This week I attended the 2014 LEX Summer School and the follow-on Developer’s Workshop put on by the University of Bologna in Ravenna, Italy. This is the fifth year that I have participated and the third year that we have had the developer’s extension.
It’s always interesting to me to see how the summer school has evolved from the last year and who attends. As always, the primary participation comes from Europe – as one would expect. But this year’s participants also came from as far away as the U.S., Chile, Taiwan, and Kenya. The United States had a participant from the U.S. House of Representatives this year, aside from me. In past years, we have also had U.S. participation from the Library of Congress, Lexus Nexus, and, of course, Xcential. But, I’m always disappointed that there isn’t greater U.S. participation. Why is this? It seems that this is a field where the U.S. chooses to lag behind. Perhaps most jurisdictions in the U.S. are still hoping that Open Office or Microsoft Office will be a good solution. In Europe, the legal informatics field is looking beyond office productivity tools towards all the other capabilities enabled by drafting in XML — and looking forward to a standardized model as a basis for a more cost effective and innovative industry.
As I already mentioned, this was our third developer’s workshop. It immediately followed the summer school. This year the developer’s workshop was quite excellent. The closest thing I can think of in the U.S. is NALIT, which I find to be more of a marketing-oriented show and tell. This, by comparison, is a far more cozy venue. We sit around, in a classroom setting, and have a very open and frank share and discuss meeting. Perhaps it’s because we’ve come to know one another through the years, but the discussion this year was very good and helpful.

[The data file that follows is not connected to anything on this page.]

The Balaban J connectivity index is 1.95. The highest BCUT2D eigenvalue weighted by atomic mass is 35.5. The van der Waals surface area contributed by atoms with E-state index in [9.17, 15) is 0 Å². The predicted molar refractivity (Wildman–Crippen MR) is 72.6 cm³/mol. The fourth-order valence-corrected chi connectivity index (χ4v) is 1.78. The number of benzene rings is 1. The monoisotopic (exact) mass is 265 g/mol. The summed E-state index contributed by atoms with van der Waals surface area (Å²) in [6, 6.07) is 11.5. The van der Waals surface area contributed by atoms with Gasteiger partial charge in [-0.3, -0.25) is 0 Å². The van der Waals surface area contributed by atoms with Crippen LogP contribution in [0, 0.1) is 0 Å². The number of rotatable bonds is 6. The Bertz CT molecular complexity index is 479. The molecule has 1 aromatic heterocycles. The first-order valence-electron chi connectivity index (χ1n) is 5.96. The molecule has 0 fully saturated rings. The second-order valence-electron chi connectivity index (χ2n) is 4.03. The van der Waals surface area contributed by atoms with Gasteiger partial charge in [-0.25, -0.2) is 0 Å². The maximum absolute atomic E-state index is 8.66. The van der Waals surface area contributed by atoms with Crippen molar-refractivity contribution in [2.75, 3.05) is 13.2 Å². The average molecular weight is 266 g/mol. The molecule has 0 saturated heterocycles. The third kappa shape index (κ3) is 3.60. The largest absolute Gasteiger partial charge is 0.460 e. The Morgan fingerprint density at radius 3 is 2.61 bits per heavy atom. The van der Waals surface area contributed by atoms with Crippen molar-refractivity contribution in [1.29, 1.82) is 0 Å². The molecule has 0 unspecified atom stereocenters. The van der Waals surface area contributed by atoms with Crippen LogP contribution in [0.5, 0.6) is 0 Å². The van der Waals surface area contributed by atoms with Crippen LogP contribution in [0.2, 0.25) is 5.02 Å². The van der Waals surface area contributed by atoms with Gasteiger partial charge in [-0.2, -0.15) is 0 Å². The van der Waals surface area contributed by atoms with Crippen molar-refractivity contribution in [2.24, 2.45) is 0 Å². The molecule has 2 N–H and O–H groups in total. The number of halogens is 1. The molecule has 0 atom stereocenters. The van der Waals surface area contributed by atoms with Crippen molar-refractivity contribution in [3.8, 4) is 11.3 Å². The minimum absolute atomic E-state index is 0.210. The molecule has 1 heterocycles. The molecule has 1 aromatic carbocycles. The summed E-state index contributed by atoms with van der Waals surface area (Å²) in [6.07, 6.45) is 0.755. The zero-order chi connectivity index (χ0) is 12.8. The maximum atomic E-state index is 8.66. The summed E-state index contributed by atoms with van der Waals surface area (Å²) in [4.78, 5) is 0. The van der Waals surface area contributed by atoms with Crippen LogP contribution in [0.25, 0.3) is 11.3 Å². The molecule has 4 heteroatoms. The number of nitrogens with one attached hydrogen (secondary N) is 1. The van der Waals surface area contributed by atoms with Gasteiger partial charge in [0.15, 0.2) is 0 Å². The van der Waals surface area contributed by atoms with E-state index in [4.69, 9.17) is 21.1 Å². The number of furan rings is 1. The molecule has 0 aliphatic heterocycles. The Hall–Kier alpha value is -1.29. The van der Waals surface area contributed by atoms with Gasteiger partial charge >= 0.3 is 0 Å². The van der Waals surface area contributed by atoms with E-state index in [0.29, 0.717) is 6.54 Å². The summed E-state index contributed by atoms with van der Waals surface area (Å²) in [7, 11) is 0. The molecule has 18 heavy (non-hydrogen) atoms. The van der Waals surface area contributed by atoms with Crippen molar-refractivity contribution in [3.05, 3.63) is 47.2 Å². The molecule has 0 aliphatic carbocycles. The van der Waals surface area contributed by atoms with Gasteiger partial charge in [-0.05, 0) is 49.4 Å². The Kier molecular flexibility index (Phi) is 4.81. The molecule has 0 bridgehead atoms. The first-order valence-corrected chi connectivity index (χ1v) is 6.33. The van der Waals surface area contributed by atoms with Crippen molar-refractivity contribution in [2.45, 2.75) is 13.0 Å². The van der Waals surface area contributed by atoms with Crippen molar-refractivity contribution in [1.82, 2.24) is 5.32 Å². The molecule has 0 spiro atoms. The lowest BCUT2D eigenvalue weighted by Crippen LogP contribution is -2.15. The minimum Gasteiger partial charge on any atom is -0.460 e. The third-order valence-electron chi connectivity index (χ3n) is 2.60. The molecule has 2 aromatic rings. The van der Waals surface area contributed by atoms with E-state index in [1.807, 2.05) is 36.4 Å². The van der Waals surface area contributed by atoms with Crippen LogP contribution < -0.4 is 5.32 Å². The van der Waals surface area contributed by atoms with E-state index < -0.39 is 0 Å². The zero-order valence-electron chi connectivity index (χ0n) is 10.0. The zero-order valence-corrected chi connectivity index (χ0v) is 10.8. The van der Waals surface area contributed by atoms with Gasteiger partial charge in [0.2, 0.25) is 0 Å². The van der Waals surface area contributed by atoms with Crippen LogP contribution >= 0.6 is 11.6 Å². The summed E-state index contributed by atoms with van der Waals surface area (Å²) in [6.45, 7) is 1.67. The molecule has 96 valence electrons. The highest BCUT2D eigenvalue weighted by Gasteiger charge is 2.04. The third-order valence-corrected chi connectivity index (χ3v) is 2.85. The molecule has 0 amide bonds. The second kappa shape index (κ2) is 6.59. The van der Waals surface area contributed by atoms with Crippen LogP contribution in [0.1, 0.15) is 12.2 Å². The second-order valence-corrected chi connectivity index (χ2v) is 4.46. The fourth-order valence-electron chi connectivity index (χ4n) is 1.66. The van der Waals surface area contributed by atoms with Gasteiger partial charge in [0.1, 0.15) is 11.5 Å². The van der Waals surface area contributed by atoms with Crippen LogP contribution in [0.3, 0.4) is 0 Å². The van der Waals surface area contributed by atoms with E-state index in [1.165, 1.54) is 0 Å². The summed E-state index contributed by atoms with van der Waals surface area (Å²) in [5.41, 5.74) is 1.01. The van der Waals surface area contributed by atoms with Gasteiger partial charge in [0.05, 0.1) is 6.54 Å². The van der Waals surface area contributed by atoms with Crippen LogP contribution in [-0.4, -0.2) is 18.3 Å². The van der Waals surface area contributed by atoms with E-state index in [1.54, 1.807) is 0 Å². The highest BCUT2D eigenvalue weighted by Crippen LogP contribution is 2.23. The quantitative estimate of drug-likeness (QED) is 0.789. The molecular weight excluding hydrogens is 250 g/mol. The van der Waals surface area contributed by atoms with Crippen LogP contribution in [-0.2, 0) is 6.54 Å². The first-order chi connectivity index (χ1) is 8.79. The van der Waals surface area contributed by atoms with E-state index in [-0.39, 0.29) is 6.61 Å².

We had presentations from the University of Bologna, the Italian Senate, the European Parliament, the European Commission, the UK National Archives, the US House of Representatives, and myself representing the work we are doing both in general and for the US House of Representatives. We closed out the session with a remote presentation from Jim Mangiafico on the work he is doing translating to Akoma Ntoso for the UK National Archives. (Jim, if you don’t already know, was the winner of the Library of Congress’ Akoma Ntoso challenge earlier this year.)
What struck me this year is how our shared experiences are influencing all our projects. There has been a marked convergence in our various projects over the last year. We all now talk about URI referencing schemes, resolvers to handle them, and web-based editors to draft legislation. And, much to my delight, this was the first year that I’m not the only one looking into change tracking. Everybody is learning that differencing isn’t always the best way to compute amendments – often you need to better craft how the changes are recorded.
I can’t wait to see the progress we make by this time next year. By then, I’m hoping that Akoma Ntoso will be well established as a standard and the first generation of tools will have started to mature. Hopefully our discussion will have evolved from how to build tools towards how to achieve higher levels of compliance with the standard.
I also hope that we will have greater participation from the U.S.